A few months ago, Amanda Pohlman, a real estate broker at Keller Williams Living in Cleveland, told “Marketplace” host Amy Scott how rising interest rates were pushing some buyers out of the market and sellers getting frustrated. were hanging on at unrealistic asking prices. Mortgage rates have since topped 7%, and Thursday’s consumer price index showed prices continuing to rise for rents and homeowner-equivalent rents.
Scott spoke with Pohlman, who said homes are staying on the market much longer than they were in July. The following is an edited transcript of their conversation.
Amy Scott: So knowing that real estate is local, what are you currently seeing in your market and in the Cleveland area?
Amanda Pohlmann: Well, in the Cleveland area, I would say the market has softened. What we are seeing now is a longer market time. We definitely have more homes available, though, I would say in the Midwest, because our homes are quite affordable, we still have a good amount of inventory, it’s climbing, and we’re still in a seller’s market for sure. There’s just more inventory around.
Scott: Is there more inventory because more people are putting their homes on the market or because homes are taking longer to sell?
Pohlmann: I believe because it takes longer for homes to sell. For example, I’m in Solon, Ohio, and the average days on market has gone from less than a week to about 89 days. So we are definitely seeing more houses. Yeah, more houses sit. And I think that’s just because affordability is at an all time low with much higher interest rates.
Scott: Yeah. So Freddie Mac says today, 30-year mortgage rates are above 7%. I mean, at this time last year, it was less than 3%. So what does this mean for affordability?
Pohlmann: This means that the buying power of the buyer is that he has to pay a lot more money to get the house. So they’re looking for more creative ways, per se, to be able to get into a house if they have to right now, or they might decide to pull out of the market because interest rates seem to be too high. While in reality, they are really not very high yet. They’re just much higher than they were, as you said, a year ago.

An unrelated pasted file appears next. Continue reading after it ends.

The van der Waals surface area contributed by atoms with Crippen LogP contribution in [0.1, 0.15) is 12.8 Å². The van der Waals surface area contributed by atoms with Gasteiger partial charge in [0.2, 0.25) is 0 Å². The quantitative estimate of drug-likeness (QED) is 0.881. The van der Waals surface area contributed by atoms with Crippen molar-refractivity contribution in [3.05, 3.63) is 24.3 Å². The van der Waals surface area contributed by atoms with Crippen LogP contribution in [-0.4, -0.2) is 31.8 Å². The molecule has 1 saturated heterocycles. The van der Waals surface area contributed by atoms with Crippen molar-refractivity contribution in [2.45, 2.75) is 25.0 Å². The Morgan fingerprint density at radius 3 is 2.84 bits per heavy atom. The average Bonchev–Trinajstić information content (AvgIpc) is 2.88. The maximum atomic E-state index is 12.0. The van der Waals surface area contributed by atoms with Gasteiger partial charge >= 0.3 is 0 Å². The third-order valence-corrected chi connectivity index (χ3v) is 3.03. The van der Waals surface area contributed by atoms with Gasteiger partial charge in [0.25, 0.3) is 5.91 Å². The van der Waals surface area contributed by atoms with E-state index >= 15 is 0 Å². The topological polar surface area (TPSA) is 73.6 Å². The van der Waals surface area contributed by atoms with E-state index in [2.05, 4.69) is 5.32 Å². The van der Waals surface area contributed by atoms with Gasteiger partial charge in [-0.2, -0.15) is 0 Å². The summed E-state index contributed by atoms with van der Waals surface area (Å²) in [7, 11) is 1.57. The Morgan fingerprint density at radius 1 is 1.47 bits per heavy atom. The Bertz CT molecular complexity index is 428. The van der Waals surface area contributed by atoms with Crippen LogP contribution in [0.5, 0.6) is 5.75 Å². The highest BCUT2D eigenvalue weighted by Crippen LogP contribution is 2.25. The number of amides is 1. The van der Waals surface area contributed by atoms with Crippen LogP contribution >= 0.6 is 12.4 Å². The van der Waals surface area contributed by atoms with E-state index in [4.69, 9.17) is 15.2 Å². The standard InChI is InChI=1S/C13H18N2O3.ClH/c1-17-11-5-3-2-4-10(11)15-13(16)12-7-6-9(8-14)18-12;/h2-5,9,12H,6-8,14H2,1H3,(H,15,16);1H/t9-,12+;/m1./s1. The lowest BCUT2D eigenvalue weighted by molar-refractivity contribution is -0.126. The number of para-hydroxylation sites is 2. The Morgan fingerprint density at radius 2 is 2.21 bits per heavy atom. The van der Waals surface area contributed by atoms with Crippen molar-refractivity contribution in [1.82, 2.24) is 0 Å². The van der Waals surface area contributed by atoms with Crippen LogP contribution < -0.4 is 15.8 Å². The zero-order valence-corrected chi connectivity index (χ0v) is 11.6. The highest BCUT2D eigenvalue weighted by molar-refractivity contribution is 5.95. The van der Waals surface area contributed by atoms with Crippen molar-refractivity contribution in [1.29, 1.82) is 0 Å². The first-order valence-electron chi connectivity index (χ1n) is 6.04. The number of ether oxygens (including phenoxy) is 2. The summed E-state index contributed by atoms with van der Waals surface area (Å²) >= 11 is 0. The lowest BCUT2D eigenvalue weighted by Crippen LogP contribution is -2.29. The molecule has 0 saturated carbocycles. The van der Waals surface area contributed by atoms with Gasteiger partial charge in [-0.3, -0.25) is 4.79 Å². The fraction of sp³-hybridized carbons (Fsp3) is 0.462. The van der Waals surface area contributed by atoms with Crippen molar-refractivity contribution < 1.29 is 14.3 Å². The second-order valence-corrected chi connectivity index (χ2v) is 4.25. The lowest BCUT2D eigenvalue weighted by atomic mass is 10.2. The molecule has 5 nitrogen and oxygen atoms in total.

Scott: Yeah. You know, the last time we spoke, I think it was in July, probably before the downturn you’re describing, you said that sales people were having a hard time being realistic [about prices] as the market began to slow. Are they still holding on, you know, longer than maybe they should? Or are they starting to see that, “You know what, if I have to move this house after 80 days on the market, I probably have to move down.”
Pohlmann: Yeah, I think there was a sticker shock because the market downturn happened so quickly, a lot of sellers look back three to six months and say, “Well, you know, how did my neighbor down the street get another $40,000? They need to understand that the time in the market could be longer, especially if they try to drive prices up. The market just isn’t as robust as it has been.
Scott: We have seen a reaction in your industry. Just this week, the brokerage firm Redfin announced that it was laying off 13% of its staff. Many of them are in his house flipping business. But you know, in every field, those who sell real estate feel it. How does it feel to be in this business right now?
Pohlmann: Yes, I saw that too. And their agents are employees, and most agents and other brokerages are 1099 [contractors]. This type of model has therefore not been tested during a market downturn. So we could see more of these unprofitable real estate startups struggling to adapt as this market correction continues to soften the market.
Scott: But for you, I mean, do you see people, you know, who maybe rushed into this business when the market was so hot, maybe thinking twice about it?
Pohlmann: I think we expect there to be fewer agents by the end of the year. I think it’s been so easy to put a house up for sale or, well, put a house up for sale and sell it – you can kind of sneeze and sell it, you know, because the market sells everything only. But I also think there’s a lot of fatigue around the difficulty of this market. And we’ll have to see what happens by the end of the year.
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